Treat the tired child within you like yer granny would. Heat up some milk in a saucepan and melt in a spoon of honey. Wrap yourself in the softest blanket or dressing gown you can find and enjoy.

7. Get up!

If you simply cannot sleep, get up and do something constructive. Perhaps you’re lying there, thinking about what you’re going to do when you arise. If the matters are too pressing, just be done with them. Sometimes, recognising that you’re just excited or stressed about a particular issue is enough. This period will pass soon so it’s nothing to worry about.

For me, it’s new year’s eve today and I’m off to Kilkee for a fun-filled weekend. I’ve also just started this blog and I’m loving it so I’ve been writing in my head since 6am. By 7am, I decided to cut my losses, toss back the blankets and get typing before the road trip. I know why I wasn’t sleeping and that I will be able to sleep again so I’m not stressing about it. And I’ve got a new post out of it!

8. Do something to relax the mind

Don’t hit the sheets straight after work/studying/a fight/a nerve-racking situation. Watch one of your favourite programmes, take a bath, do some yoga, listen to your iPod, soak those feet, paint your nails, make a bowl of sweet rice… Whatever it takes to soothe your soul before slipping into slumber.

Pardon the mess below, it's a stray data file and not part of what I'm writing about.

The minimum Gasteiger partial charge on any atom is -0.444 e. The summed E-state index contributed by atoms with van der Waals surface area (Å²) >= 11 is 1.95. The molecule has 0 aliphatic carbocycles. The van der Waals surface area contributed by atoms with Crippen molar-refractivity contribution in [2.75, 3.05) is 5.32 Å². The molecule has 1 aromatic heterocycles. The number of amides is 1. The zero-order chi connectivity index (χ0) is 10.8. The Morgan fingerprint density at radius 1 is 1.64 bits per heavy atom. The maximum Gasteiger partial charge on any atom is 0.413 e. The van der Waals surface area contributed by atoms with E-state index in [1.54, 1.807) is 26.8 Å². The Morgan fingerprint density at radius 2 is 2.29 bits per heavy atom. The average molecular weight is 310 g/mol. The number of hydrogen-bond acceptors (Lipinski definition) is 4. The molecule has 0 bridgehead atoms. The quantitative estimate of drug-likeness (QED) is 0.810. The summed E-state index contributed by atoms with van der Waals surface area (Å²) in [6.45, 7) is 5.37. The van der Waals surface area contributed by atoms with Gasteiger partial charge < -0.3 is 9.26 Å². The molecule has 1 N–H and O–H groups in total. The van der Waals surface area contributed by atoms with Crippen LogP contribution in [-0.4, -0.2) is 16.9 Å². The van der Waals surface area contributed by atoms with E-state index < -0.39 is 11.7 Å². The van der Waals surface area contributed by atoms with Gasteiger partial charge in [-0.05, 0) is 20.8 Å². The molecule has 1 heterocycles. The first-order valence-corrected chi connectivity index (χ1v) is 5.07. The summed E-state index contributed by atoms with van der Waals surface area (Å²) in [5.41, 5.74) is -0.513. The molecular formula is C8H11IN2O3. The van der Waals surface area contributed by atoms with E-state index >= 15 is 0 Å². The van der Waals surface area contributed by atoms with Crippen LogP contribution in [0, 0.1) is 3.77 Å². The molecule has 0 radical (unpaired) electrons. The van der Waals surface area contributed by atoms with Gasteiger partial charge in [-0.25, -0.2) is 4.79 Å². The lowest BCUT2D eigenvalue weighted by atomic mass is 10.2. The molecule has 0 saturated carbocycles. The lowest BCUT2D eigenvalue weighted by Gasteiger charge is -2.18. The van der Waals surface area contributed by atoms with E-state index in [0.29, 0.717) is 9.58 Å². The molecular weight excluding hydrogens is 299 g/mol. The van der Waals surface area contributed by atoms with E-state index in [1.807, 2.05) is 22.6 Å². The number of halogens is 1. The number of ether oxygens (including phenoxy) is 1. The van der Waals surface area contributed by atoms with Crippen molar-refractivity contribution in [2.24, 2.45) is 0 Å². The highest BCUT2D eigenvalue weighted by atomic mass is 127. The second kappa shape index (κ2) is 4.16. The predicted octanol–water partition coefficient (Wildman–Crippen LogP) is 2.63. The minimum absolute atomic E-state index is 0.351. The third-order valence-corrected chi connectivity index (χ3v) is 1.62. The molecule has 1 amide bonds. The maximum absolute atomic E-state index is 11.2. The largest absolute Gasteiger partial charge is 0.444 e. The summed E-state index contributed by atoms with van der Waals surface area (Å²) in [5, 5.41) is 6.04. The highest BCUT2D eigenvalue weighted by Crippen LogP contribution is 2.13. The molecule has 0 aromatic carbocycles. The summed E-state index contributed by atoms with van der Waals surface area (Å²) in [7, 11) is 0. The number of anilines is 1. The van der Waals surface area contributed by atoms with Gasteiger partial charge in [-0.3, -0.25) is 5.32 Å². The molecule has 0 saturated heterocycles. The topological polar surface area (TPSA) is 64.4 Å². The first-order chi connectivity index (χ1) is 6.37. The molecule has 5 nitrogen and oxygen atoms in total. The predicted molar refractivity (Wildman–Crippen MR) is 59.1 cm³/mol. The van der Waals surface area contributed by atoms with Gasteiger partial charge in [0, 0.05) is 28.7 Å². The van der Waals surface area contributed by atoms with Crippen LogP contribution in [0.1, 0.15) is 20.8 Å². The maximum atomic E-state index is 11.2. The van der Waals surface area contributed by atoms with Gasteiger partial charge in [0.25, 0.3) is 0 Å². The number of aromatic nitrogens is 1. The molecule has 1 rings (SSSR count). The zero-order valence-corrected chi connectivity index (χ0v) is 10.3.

9. Stop thinking!

Easier said than done but if you keep going over things in that self-destructive brain of yours, you’ll never fall asleep! Realise that you’ve all the hours in the day to mull over these things and that bedtime is a period of relaxation and renewal. Say it aloud if you must: “I’ll think about this tomorrow.” The great thing is, by tomorrow, you’ll have had such a good sleep that the niggling issues will seem a lot easier and you may not even need to give them much thought after all.

10. Make the most of your time in bed

If you can’t sleep, you can at least use the time to listen to a meditation on CD. Or do one yourself. Imagine you’re somewhere perfectly beautiful, like on a beach with the sun warming your torso. Or by a river, in the mountains, in a forest. Listen to every sound, see every colour, feel every breath of air and ray of sunshine. Alternatively, tense then unclench every single part of your body. These are wonderful exercises and should leave you feeling totally at ease.

If you’re finding it difficult to snooze, just don’t make a big deal out of it. What you resist, persists. Let go and surrender to slumber.